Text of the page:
6. IC Yumiwa | Ga-Koro, the Yukanna Maru was not being unsubtle, and I appreciated that. We were both playing detective, earnestly grasping at new information and awed at the coincidences we found. "'The Legend,' that's cool!" I said, meaning that I said yet not quite comprehending what it all meant. Whatever this 'Legend' is I would need to ask more about it, particularly if Maru somehow banished their Makuta to a proverbial closet that somehow had another door in my world. It was clearly mysterious and pertinent. After the brief pause she asked, “Could you tell me more about where, how and by whom the sword was used when this happened? Were you there with your uncle - or did someone else have the blade at the time? The one who opened the gate on our end was not the flamberge’s original wielder, so knowing who was there could be important - in fact, any detail you can tell me will be helpful.” "I'm afraid I don't know much about the history of the weapon..." I said sullenly. I folded my arms in thought, then touched my chin with my right hand as if somehow it would help me think more harder-er. Maybe... pacing? I paced a few steps back and forth across the observation deck, trying to remember something relevant to Maru's queries of the greatsword's past. I'd read so many books and listened to so many oral memory crystals in my education I would expect something would have been mentioned. Much of my education had been about the legacies of Umbraline leaders, histories of every single clan and culture, arts and crafts both modern and anachronistic, and various applications of warfare techniques, but there was definitely a horizon to the education I'd been given. At some point in the distant past stories became blurred and lost, turning from fact to historical fiction, to more embellishment than tale, and finally into the scantest of myths only breathed by the eldest of datsue. Stories like those of dragons like Aclaraung, of Menti wielding the mind like a force of nature, and when Sado was a hovel of straw huts in the rain. "I did not go with on my uncle's quest," I said, though withheld that I probably would have liked to experience the adventure at the time; hindsight proved it was wise that I didn't. "But he did use the sword in what was apparent function." "The blade is as old as memory, by all the accounts I know," I said, thinking aloud. "Nobody knows from where it came, or if anyone does they don't speak of it, but in the present day we simply understand the sword to be an anomalous relic of unprovable provenance. You see, it's been passed down by the the Rora's arbiter of laws for generations—my uncle was merely the latest to hold the position—but we cherish the weapon for its material and permanence. Many crystals shattered against it, so whether truth or myth we viewed the Executioner's Greatsword as a symbol of weight, permanence, and justice. Justice, as a saying goes, is not held lightly. "How it came to our land, and who first held it, are not things I know. I can consult our historian Datsue for their remembrances," I offered, wincing at the heart-wrenching thought that we may not have many historians left. "What about you? What histories have your cultures attached to the tsurugi?"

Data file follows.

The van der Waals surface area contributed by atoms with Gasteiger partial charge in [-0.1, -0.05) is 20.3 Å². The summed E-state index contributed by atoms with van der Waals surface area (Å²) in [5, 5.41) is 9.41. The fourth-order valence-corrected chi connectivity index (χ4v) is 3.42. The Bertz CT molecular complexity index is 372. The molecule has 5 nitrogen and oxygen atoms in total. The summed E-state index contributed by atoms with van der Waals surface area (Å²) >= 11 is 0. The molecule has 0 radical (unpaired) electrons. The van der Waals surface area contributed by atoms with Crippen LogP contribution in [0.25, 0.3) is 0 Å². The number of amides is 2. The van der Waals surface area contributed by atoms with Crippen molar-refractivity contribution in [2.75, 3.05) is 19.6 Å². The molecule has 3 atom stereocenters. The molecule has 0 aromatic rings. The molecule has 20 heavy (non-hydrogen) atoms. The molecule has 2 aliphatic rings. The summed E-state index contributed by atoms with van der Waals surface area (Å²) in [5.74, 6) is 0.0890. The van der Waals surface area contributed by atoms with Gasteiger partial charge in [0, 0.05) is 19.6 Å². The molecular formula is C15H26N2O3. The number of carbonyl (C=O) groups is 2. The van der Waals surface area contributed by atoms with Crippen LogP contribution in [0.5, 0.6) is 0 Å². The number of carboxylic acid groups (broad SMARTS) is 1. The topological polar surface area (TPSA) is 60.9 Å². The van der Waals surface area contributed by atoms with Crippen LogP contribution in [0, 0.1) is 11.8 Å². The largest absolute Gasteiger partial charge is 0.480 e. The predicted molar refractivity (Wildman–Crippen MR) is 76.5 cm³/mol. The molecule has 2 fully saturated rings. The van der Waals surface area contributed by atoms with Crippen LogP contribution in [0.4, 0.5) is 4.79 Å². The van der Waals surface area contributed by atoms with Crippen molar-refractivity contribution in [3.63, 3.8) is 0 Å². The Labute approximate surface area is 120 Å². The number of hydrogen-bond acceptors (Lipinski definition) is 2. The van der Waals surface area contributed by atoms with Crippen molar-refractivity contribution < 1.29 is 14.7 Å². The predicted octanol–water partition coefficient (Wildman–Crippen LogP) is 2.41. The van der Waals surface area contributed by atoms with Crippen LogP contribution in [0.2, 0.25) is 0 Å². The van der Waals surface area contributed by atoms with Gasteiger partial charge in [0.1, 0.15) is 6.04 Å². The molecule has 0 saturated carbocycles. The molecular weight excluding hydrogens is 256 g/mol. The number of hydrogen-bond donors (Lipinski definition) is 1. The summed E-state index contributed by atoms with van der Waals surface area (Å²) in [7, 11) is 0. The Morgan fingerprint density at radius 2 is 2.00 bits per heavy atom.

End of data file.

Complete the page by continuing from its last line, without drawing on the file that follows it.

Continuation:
7. IC Stannis | Onu Koro @ Sulov Maru’s Trail Mix and Hookah Bar "We're here on business, brother: The first is to discuss my gorp subscription," Stannis said as he wandered to a corner booth. Concrete wrapped in velvet, he thought as he slid in, A fitting metaphor for him, though his thoughts did not quite settle on why it was so fitting yet. "The truth is I'm thinking of cancelling, but I was wondering what sort of retention offers you have. Ra'lhen is here as my backup in case 'customer support' had a bad day." It was another one of the Wanderer's dry, wry jokes, not the kind to make an audience laugh—the premise of Stannis Maru doing stand-up comedy for actual laughs is, in itself, a laughable proposition—but the kind if humour that makes one think. Not a lot, just enough to take the edge off of a sharp thought, the kind of humour that can make someone go "Heh," and briefly forget about being angry. For those who knew the man, it was a brief glimmer of the soul Stannis had inherited, the soul of Pohatu. Pohatu was a better comedian and generally kept better touch with his friends, but there was a healthy dose of his affable charisma that trickled down to Stannis, for better or for worse, and with that came a gift that helped the Wanderer navigate the prickly situations with akiri, villagers, and even his own brothers and sisters. He could bridge virtually any gap or at least show that he was trying. To Sulov, the joke was a indicator of the Wanderer's temperament and a reminder that this was still the man he'd loved so deeply before, and Stannis sealed the joke with his familiar friendly thin and lopsided smile. @Void Emissary @Emzee